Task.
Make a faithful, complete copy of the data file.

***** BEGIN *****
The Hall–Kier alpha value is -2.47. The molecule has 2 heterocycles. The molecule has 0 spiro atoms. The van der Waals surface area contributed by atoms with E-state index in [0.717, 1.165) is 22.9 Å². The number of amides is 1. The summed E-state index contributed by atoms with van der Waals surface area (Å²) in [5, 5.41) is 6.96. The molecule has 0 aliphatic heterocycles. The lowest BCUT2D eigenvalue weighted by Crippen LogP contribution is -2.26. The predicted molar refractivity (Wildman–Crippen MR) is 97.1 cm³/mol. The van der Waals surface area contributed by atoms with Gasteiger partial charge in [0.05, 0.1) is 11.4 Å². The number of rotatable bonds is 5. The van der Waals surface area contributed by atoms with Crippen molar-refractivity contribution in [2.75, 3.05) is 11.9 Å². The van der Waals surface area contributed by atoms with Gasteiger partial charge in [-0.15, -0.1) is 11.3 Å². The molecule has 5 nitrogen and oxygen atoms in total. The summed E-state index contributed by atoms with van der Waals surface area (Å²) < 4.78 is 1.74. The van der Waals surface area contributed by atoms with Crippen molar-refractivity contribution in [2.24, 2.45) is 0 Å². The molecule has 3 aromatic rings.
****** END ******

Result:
The Hall–Kier alpha value is -2.47. The molecule has 2 heterocycles. The molecule has 0 spiro atoms. The van der Waals surface area contributed by atoms with E-state index in [0.717, 1.165) is 22.9 Å². The number of amides is 1. The summed E-state index contributed by atoms with van der Waals surface area (Å²) in [5, 5.41) is 6.96. The molecule has 0 aliphatic heterocycles. The lowest BCUT2D eigenvalue weighted by Crippen LogP contribution is -2.26. The predicted molar refractivity (Wildman–Crippen MR) is 97.1 cm³/mol. The van der Waals surface area contributed by atoms with Gasteiger partial charge in [0.05, 0.1) is 11.4 Å². The number of rotatable bonds is 5. The van der Waals surface area contributed by atoms with Crippen molar-refractivity contribution in [2.75, 3.05) is 11.9 Å². The van der Waals surface area contributed by atoms with Gasteiger partial charge in [-0.15, -0.1) is 11.3 Å². The molecule has 5 nitrogen and oxygen atoms in total. The summed E-state index contributed by atoms with van der Waals surface area (Å²) < 4.78 is 1.74. The van der Waals surface area contributed by atoms with Crippen molar-refractivity contribution in [2.24, 2.45) is 0 Å². The molecule has 3 aromatic rings.